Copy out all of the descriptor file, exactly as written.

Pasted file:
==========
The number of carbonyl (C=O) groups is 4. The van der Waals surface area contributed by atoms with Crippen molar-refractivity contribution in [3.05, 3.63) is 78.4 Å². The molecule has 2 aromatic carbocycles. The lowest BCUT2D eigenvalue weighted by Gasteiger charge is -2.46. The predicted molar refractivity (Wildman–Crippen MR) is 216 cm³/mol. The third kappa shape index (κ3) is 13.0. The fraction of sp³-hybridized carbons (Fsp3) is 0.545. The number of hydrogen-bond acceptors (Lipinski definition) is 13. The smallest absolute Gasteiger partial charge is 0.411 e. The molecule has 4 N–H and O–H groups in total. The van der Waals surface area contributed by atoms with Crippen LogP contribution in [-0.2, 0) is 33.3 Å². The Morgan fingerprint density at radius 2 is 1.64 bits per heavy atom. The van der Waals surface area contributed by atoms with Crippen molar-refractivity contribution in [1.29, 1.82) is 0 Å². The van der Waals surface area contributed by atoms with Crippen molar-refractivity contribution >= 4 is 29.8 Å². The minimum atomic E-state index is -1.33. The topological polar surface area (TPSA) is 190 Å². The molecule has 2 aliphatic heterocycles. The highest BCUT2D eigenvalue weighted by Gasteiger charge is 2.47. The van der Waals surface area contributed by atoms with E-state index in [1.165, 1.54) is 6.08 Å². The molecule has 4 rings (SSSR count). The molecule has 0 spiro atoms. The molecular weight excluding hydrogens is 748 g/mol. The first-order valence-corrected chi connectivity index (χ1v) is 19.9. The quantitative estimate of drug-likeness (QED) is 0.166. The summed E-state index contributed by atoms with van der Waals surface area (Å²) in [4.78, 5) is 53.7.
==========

The number of carbonyl (C=O) groups is 4. The van der Waals surface area contributed by atoms with Crippen molar-refractivity contribution in [3.05, 3.63) is 78.4 Å². The molecule has 2 aromatic carbocycles. The lowest BCUT2D eigenvalue weighted by Gasteiger charge is -2.46. The predicted molar refractivity (Wildman–Crippen MR) is 216 cm³/mol. The third kappa shape index (κ3) is 13.0. The fraction of sp³-hybridized carbons (Fsp3) is 0.545. The number of hydrogen-bond acceptors (Lipinski definition) is 13. The smallest absolute Gasteiger partial charge is 0.411 e. The molecule has 4 N–H and O–H groups in total. The van der Waals surface area contributed by atoms with Crippen LogP contribution in [-0.2, 0) is 33.3 Å². The Morgan fingerprint density at radius 2 is 1.64 bits per heavy atom. The van der Waals surface area contributed by atoms with Crippen molar-refractivity contribution in [1.29, 1.82) is 0 Å². The van der Waals surface area contributed by atoms with Crippen molar-refractivity contribution >= 4 is 29.8 Å². The minimum atomic E-state index is -1.33. The topological polar surface area (TPSA) is 190 Å². The molecule has 2 aliphatic heterocycles. The highest BCUT2D eigenvalue weighted by Gasteiger charge is 2.47. The van der Waals surface area contributed by atoms with E-state index in [1.165, 1.54) is 6.08 Å². The molecule has 4 rings (SSSR count). The molecule has 0 spiro atoms. The molecular weight excluding hydrogens is 748 g/mol. The first-order valence-corrected chi connectivity index (χ1v) is 19.9. The quantitative estimate of drug-likeness (QED) is 0.166. The summed E-state index contributed by atoms with van der Waals surface area (Å²) in [4.78, 5) is 53.7.